How To Combat Toddler Eczema
If a baby has reddened rosy checks and itchy and red skin on the scalp it may have toddler eczema. Atopic dermatitis is another name for this condition and as of now no one knows what causes it. But toddlers who have problems with allergies and asthma seem to have this condition more often than children who don’t. Because infants and toddlers cannot tell parents when this rash is bothering them, the symptoms may be more severe than with older children.
Toddler eczema can appear at first to look like irritated, possibly sun burnt skin. The skin can also appear dry and small bumps form on the infected areas. This is the toddler’s immune system reacting to an allergen. It could be from dust, animal dander, fragrance or some kind of food. Toddler eczema cannot be cured. The symptoms can only be lessened and eased. The child’s immune system will eventually be strong enough to overcome the problem. Most toddlers who have this condition are rid of it by age six.
A good way to ease the symptoms of toddler eczema is to give the infant a daily bath. Use warm not hot water because hot water seems to worsen the symptoms and make the infected area itchy. Use soap with no fragrance or dyes and make sure that it is not drying to the skin. Do not let the baby sit in the water for very long and when you remove him dry him completely. Do not rub the babies skin, instead dab it with a towel. Rubbing on the rash can worsen it.
Use a lotion to keep the toddlers skin moistened. When an infant has this type of rash the skin should remain moist. If it is allowed to dry out too much, the skin can crack and bleed. Applying a thick lotion that is also free of fragrance and dyes on the baby’s skin can ease the systems considerably. You can do this at bath time and at least three more times a day.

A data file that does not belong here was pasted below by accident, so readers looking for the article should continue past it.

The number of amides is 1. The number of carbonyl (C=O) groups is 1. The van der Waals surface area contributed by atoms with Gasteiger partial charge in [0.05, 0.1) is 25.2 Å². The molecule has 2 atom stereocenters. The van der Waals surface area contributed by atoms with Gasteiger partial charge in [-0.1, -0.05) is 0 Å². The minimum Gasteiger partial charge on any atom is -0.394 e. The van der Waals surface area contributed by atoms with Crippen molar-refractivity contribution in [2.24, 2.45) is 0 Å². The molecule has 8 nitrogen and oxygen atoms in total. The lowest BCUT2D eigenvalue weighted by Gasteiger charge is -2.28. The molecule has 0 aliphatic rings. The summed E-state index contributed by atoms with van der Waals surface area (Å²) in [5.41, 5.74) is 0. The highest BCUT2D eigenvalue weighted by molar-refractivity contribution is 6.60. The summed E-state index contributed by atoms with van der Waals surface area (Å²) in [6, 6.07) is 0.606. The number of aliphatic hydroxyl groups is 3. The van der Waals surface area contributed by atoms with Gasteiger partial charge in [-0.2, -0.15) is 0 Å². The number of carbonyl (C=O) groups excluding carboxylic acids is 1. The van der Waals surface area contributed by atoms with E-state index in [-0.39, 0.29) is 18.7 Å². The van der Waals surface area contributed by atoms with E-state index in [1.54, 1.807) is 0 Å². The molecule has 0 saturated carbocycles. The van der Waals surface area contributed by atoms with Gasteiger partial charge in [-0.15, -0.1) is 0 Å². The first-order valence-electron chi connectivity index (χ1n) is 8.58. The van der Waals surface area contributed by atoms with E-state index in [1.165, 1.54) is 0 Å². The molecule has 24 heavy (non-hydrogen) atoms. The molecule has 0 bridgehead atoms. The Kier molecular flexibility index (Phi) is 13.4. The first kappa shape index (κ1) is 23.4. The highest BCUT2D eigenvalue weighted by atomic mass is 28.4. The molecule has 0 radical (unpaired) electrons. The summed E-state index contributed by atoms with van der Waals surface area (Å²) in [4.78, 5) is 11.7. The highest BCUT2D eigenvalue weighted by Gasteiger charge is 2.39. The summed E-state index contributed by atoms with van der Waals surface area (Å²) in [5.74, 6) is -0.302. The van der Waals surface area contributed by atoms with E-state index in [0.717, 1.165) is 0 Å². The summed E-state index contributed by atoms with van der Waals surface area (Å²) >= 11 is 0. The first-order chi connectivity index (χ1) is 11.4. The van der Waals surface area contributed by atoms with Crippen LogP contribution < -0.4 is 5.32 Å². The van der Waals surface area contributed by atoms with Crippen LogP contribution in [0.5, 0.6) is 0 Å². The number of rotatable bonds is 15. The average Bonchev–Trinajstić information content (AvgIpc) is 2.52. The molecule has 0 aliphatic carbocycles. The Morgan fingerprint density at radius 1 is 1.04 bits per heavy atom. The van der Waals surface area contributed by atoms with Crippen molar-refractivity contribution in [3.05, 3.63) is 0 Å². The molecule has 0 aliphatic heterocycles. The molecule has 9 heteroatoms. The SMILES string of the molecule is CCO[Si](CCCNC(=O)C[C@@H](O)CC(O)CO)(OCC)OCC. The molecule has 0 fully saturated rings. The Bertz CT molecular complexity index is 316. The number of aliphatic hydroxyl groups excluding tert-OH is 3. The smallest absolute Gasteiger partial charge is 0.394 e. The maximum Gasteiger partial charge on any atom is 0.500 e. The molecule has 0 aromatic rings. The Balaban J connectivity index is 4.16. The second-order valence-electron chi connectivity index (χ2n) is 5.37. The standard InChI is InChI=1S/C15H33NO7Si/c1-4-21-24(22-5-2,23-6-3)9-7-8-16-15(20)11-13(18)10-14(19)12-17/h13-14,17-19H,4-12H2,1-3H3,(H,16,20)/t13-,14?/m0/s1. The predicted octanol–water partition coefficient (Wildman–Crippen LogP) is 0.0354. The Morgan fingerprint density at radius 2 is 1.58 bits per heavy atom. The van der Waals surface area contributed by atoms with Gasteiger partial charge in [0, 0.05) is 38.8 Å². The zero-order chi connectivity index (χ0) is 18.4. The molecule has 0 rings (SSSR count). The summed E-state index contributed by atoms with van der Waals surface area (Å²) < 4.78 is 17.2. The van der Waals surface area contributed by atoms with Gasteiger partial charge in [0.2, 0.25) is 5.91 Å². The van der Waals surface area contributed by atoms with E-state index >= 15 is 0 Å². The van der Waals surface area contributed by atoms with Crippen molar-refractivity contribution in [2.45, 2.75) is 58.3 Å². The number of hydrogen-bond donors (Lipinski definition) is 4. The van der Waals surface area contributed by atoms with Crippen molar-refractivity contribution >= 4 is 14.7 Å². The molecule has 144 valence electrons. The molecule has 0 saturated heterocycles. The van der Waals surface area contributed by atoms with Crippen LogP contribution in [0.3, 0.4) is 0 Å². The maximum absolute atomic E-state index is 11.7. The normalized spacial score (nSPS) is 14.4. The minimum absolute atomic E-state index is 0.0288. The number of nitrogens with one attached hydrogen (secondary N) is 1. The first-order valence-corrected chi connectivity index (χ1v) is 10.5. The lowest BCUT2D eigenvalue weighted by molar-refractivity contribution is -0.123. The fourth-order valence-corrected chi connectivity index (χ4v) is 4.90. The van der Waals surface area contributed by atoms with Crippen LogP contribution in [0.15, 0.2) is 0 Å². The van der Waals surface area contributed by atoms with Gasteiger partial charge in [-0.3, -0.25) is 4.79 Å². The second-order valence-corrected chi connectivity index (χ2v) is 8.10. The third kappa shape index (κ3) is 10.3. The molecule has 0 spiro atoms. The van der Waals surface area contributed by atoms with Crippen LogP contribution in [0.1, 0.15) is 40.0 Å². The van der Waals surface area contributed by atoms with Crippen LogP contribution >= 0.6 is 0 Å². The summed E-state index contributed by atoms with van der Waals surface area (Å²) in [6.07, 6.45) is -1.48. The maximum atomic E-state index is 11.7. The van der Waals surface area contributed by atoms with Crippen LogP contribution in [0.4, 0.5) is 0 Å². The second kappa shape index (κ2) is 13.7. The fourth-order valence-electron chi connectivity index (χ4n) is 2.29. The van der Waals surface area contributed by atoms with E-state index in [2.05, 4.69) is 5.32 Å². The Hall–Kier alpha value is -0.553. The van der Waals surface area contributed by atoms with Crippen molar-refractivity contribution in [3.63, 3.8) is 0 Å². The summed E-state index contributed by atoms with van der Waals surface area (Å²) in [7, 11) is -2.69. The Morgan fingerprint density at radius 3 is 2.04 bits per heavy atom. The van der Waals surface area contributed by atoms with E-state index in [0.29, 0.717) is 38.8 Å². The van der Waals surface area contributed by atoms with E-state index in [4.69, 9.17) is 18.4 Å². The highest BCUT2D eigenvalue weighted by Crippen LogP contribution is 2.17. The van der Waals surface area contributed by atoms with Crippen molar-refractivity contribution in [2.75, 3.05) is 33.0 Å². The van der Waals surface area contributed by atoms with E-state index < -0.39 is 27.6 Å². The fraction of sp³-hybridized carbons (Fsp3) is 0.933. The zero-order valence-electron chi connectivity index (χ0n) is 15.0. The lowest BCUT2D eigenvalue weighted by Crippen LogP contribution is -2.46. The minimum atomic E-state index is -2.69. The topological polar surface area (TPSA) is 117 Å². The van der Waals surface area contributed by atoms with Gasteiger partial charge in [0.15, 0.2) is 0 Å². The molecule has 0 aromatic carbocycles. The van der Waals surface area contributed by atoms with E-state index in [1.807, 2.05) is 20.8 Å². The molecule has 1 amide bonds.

Make sure to keep the baby’s fingernails trimmed. Because the rash can easily become itchy especially from too much heat, the baby can claw the area with its fingernails to stop the itch. This not only worsens the condition but can leave the skin open and raw. This is perfect for an infection to set in and this is not a good situation for the toddler. If you see the baby attempting to claw the infected area, try to discourage him.
You can go through your home and try to remove all the allergens. For example, you can start using a fragrance and dye free wash detergent or if pet dander is a problem remove the pet from inside of the home. You can also pay close attention to the child after he has eaten a meal. If the symptoms worsen discontinue or substitute another food item. Removing allergens can only make the baby feel more comfortable.
If you are getting no positive response by trying to ease the baby’s discomfort, you may want to make an appointment with the toddler’s pediatrician. The baby may need a special type of ointment or a hydrocortisone treatment. Or in more severe cases, the baby may be treated with a steroidal crème and wrapped in water soaked cloth. This helps hold the steroidal medication in the skin and can protect the baby from contaminants for a few days to allow the area to fully heal. The doctor can also make sure that the baby does not have an infection associated with toddler eczema.